Some swimming facilities in the Bay Area were bigger—particularly the privately-built, Victorian era, Sutro Baths in San Francisco—and other indoor municipal pools still survive, including the Hayward Plunge (opened in 1936), but the Richmond Plunge is a special survivor from an era when cities across the country invested heavily in public recreational facilities and programs, particularly for children.
The Plunge stands at the edge of Point Richmond’s small business district, behind a columned neoclassical façade decorated with small, gilded, seahorses.
The two-story north front of the building contains the main entrance and check in area, locker and shower rooms, with the spacious pool area beyond. The pool extends 160 feet and is 60 feet wide, replacing a different pool arrangement with separate children’s swimming areas. A popular water spouting “mushroom” that once stood in one of the children’s pools was relocated and installed outside the building as a fountain.
White-painted metal trusses and a vaulted wooden roof topped by a light monitor span the enormous pool. The interior—aside from the water—reminded me of the large multipurpose piers at Fort Mason in San Francisco.
A “U” shaped mezzanine gallery rings three sides of the pool and provides a spectator area.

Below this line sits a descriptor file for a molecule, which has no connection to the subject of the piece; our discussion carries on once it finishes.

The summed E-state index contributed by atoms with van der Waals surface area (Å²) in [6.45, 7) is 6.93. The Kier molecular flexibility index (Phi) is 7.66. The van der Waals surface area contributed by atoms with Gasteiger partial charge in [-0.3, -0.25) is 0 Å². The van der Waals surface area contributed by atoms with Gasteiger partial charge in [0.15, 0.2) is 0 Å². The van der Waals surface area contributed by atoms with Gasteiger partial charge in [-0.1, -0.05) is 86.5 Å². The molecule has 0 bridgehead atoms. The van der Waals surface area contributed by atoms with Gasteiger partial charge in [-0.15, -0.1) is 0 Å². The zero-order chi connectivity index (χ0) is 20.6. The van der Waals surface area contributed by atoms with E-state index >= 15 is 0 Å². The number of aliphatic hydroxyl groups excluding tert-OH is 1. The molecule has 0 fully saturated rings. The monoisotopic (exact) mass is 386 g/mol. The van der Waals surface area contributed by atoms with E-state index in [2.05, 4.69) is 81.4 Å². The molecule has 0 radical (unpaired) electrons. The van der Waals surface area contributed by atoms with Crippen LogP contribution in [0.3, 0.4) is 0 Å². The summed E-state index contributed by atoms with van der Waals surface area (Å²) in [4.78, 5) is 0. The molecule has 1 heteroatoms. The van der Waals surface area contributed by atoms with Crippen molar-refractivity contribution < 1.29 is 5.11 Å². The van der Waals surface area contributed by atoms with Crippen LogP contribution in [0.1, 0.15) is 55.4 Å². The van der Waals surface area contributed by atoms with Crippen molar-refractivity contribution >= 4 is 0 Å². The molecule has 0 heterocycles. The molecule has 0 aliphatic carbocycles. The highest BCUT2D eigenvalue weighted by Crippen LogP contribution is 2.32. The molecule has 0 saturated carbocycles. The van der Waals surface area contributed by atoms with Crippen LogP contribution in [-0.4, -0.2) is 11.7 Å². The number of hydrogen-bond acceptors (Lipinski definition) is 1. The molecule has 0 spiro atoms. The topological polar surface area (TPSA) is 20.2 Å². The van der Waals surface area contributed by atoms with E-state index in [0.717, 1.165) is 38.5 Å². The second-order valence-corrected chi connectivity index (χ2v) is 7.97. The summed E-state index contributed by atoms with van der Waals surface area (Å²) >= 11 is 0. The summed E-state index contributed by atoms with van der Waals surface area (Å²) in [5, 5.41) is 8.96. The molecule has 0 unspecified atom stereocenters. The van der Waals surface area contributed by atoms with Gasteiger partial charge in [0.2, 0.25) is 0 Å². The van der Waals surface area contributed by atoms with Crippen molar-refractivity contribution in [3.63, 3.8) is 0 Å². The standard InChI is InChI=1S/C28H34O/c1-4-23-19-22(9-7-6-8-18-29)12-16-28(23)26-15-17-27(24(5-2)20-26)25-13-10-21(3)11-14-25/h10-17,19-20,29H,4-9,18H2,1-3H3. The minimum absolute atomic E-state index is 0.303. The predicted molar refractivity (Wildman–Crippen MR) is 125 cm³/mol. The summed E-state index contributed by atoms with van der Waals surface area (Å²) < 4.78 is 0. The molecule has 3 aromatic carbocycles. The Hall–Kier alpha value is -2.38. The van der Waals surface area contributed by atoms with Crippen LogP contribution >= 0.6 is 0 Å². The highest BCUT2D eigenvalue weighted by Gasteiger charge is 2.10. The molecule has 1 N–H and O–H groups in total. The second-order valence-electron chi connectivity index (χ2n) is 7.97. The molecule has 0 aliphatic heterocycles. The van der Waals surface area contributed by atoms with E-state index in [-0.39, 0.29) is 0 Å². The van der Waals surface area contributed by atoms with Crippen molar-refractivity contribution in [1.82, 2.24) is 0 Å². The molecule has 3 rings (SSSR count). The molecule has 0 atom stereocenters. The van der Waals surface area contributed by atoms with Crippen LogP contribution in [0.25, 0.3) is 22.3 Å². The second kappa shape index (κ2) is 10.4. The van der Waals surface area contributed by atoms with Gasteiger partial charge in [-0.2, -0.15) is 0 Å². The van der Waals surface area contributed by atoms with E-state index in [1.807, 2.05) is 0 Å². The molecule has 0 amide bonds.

At the far, south, end the wall is covered with a huge mural by John Wehrle of the Richmond shoreline along the Bay, complete with lawns, ponds, and egrets.
The Plunge is operated by the Richmond Recreation Department. It offers recreational swimming, lap swimming, and swimming and water fitness classes, as well as instruction in canoe and kayak handling.
Non-Richmond residents can swim for $6 / adult, $4 / child.
--For more information, see:
Save the Richmond Plunge Trust website: http://www.richmondplunge.org/
Richmond Recreation aquatics program website: http://www.ci.richmond.ca.us/index.aspx?NID=421
Todd Jersey Architecture: http://www.toddjerseyarchitecture.com/
John Wehrle, muralist: http://www.troutinhand.com/
And an article by Richard Brenneman about the struggle to renovate the Plunge in the March 28, 2006 Planet.